Lately I’ve been writing about the Rochester rebellion of July 1964. For riots from this era the best primary sources come from the news media. They are not always reliable–sometimes they are plainly inaccurate–so you have to check them against reports and testimony from local organizations and prominent leaders, etc. Even these sources skew toward somewhat elite opinion. Although journalists have a good ear for quotable material from people in the street, they typically reported what fit the narrative. In the 1960s one dominant narrative about the riots was that they were civil rights demonstrations run amok. The most common quote from rioters therefore tended to be a variation on “We Want Freedom.” Another narrative was that the riots were anti-white, i.e. racist. So another popular quote was: “Get Whitey.” Continue reading
When I watched the video of Sandra Bland’s arrest, I saw in the actions of Texas state trooper Brian Encinia a familiar sequence of events in the history of American policing. Bland got “smart” and Encinia got “tough.” His intent from the start may have been to provoke Bland to establish cause to search her car. Setting that aside, I want to focus on the inter-personal nature of a retaliatory arrest, which, I’d argue, highlights how our heritage of white male dominance continues to stalk officers on the beat. I want to emphasize both “white” and “male.”
Once again, it appears, Americans are divided over whether the Baltimore uprising was a riot or rebellion. Were these criminal agitators or protesters in a just cause?
I sympathize with the argument that the events of late April were a political expression of grievances–an uprising. But I remain uncomfortable with some of the rhetoric of the “rebellion” crowd. When poor urban black residents fight the police en masse, torch and loot local stores (some of which are predatory), and defiantly posture in the streets, we should take their claims on the state seriously. We should consider their actions with a large dose of empathy. But I think it a mistake to downplay the violence and its costs, as I see some on the left doing. Aside from the obvious ethical issues, ignoring the violence misses the point of a riot–which is to strike back at perceived aggressors, to right a wrong. Continue reading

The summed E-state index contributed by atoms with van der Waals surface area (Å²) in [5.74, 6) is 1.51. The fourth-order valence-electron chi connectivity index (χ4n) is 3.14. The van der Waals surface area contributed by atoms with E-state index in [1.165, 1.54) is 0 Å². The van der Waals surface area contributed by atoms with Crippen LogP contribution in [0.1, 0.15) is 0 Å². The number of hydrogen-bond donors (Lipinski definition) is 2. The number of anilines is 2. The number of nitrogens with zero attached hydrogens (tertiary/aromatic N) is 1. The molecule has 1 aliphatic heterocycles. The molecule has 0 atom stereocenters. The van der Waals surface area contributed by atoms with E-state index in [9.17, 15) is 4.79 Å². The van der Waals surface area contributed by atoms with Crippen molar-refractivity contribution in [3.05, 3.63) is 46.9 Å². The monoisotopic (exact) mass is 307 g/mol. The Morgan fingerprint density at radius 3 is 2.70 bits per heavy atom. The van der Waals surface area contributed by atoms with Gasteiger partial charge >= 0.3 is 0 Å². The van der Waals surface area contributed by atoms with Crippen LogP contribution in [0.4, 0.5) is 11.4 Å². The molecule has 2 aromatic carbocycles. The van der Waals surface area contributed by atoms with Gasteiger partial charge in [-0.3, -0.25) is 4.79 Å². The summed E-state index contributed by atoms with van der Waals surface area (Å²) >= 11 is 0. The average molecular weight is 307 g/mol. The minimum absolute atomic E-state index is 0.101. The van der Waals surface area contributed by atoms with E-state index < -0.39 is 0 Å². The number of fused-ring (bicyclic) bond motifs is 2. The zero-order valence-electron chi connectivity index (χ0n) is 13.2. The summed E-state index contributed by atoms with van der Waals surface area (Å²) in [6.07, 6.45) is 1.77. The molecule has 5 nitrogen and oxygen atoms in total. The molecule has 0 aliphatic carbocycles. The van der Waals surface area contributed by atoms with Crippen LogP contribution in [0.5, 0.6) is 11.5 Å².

The recent police shooting deaths of African Americans and the protests they have inspired have started a conversation about racial justice and policing. To some degree, I think that conversation is richer and more promising than it was in the 1960s.
Partly I think it is a matter of information. We simply know more about what police do on the beat, how to train them in the use of force, and what sorts of tactics most offend and anger urban residents. Those were new facts in the 1960s, at least to the broader white public. Even among scholars, before 1960 it was virtually unknown what police did everyday, in what situations they used force, how they decided whether or not to make an arrest, etc. The riots drew attention to these issues. President Lyndon Johnson appointed commissions to study policing and police-community relations. The U.S. Commission on Civil Rights, established in 1957, and the Community Relations Service, established in 1964, also gathered data from cities across the country. Not coincidentally, the fields of rioting and policing came to prominence in the 1960s. Continue reading